[Knocking on the Unreachable ] Shei-Pa National Park Ride to ShueJian 雪霸: 卓蘭到雪見

[Knocking on the Unreachable ] Shei-Pa National Park Ride to ShueJian 雪霸: 卓蘭到雪見

Route Summary:

  • Starting Location: ZhuoLan Township, MiaoLi (卓蘭,苗栗).
  • Length: 86km. Highest elevation: 1890 m.
  • Hill profile: Deceivingly Very Difficult: a 27km steady upward followed by 12km very steep climb of 8.3% averge grade (similar to Taroko-Wuling hill variation).
  • Comments:
    • Although the overall elevation gain is not high (2165 meter), there is a 12km very steep slope climb near the end.
    • Consider the last 12km steep section dangerous. The road from MeiYuan (梅園) to ShueJian (雪見) is narrow and not well maintained. There are lots of pot-holes, the growing grass/falling leaves make the road even narrower, and a few big roadside rocks makes descending dangerous.
    • The overall traffic is little. However the narrow road makes descending an unpleasant experience, especially when many Taiwanese drivers drive irresponsibly and leave little space for descending.
    • Thus it is recommended you ride with others and arrange down-hill transportation.
  • Good for:
    • Practice long and very steep hill climb.
    • Getting a taste of how the Heaven Road (last 10km of Taroko-Wuling climb) feels like.
    • Stamina management practice for Taroko-Wuling like hill profile.
    • Route #140 ideal for sprinting practice.
  • Route Highlights:
    • Endless fruit orchards on Route 140.
    • Big river scenery with awesome cliff mountains.
    • Cool river dam.
    • Lots of Persimmon (柿子).
    • Real aboriginal towns (at least 5).
    • Shei-Pa National Park‘s Holy RidgeLine (聖稜線) view, especially Hsuehshan and Dabajianshan.

Of all the national parks in Taiwan, The Shei-Pa National Park is the hardest one to reach via cycling.

One factor is that there are no state routes inside the park: State Route #8 and #7 only skimmed outside of the park’s south and east sides.

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Shei-Pa National Park Area.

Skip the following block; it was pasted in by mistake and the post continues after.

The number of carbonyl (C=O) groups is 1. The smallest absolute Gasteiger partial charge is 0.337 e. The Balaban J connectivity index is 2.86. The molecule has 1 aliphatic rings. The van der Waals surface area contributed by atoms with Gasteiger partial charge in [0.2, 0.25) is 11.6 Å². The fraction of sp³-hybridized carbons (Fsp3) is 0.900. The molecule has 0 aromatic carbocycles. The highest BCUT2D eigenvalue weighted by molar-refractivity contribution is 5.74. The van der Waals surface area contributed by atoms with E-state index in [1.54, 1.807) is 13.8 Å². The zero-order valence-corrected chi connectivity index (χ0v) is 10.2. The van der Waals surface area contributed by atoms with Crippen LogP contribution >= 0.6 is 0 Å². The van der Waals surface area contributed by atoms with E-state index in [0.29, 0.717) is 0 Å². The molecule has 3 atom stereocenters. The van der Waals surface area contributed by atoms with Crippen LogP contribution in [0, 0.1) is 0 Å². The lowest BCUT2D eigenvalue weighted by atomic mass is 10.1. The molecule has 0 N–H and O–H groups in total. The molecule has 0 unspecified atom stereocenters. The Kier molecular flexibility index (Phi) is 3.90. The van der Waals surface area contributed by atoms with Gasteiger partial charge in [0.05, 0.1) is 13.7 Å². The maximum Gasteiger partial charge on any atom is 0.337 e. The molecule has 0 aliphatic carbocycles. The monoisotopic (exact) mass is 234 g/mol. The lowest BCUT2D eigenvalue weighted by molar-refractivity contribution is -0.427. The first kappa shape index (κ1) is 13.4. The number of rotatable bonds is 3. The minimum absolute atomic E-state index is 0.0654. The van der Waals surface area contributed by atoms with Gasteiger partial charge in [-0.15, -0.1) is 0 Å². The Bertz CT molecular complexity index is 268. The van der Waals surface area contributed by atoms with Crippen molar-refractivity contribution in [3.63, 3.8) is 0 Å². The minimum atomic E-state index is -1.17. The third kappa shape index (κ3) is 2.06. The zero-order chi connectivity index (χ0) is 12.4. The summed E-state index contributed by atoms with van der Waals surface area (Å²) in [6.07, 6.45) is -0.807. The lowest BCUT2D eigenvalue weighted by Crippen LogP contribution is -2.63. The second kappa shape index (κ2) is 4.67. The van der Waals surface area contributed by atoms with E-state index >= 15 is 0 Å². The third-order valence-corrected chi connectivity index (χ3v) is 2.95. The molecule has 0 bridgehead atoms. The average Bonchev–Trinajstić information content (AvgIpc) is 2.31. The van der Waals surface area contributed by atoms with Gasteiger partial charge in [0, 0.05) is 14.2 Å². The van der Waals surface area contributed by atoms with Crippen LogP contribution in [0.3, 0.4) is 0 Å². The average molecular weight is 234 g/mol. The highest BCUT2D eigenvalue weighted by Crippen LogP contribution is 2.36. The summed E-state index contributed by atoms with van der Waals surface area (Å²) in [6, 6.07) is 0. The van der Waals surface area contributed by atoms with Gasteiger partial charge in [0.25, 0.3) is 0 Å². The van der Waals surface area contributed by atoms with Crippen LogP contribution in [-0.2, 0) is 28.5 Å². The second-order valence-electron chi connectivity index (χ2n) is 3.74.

Furthermore, the west bound State Route #8 is closed only for locals due to road damage. State Route #7 has to be entered from YiLan (宜蘭), which is at Taiwan’s east coast.

Thus from the west one has to reach Shei-Pa only through local county roads. The two routes are:

  1. QuanWu (觀霧) Visitor Center: From HsinChu on Route #122, then to DaLu Forest Road (大鹿林道).
  2. ShueJian (雪見) Visitor Center: From Miaoli on Route #140, Local #47, and ShiMaShien Forest Road (司馬限林道).

Notice that all these two routes go onto forest roads. This shows how remote Shei-Pa is from populated areas.

mountain entrance permit

The route to Shei-Pa is so remote that it requires a Mountain Entrance Permit.

This time I decided to tackle the No.2 route first to ShueJian. The starting point is ZhuoLan (卓蘭), a town at the border of MiaoLi and TaiChung, and one of the most important fruit production area in Taiwan.

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ZhuoLan is located within a mountain valley. The early morning wind from the mountain is freezing but good for raising fruit.

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It said “Most Yummy Orchard, good quality grapes (left), guaranteed sweet (right).

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Taking a detour into the fields.

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Grape fields.

The route went onto #140, a nice wide road along the river levee with scooter lane, perfect for some sprinting practice (except there was strong wind against me all the way…).

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Big wide #140.

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More orchards

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The river levee.

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Truck unloading bags of fertilizer.

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Looking through the levee on the bridge. The big river is DaAn River separating TaiChung and Miaoli.

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After a while there was a detour forcing me to again ride into the country road.

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What are these fruits?…

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The sign said “Passion fruit and sweet persimmon”.

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Wild country road with grass taller than humans.

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Back on #140 again.

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Swag farming car.

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Light dims as the route gets closer to the mountains.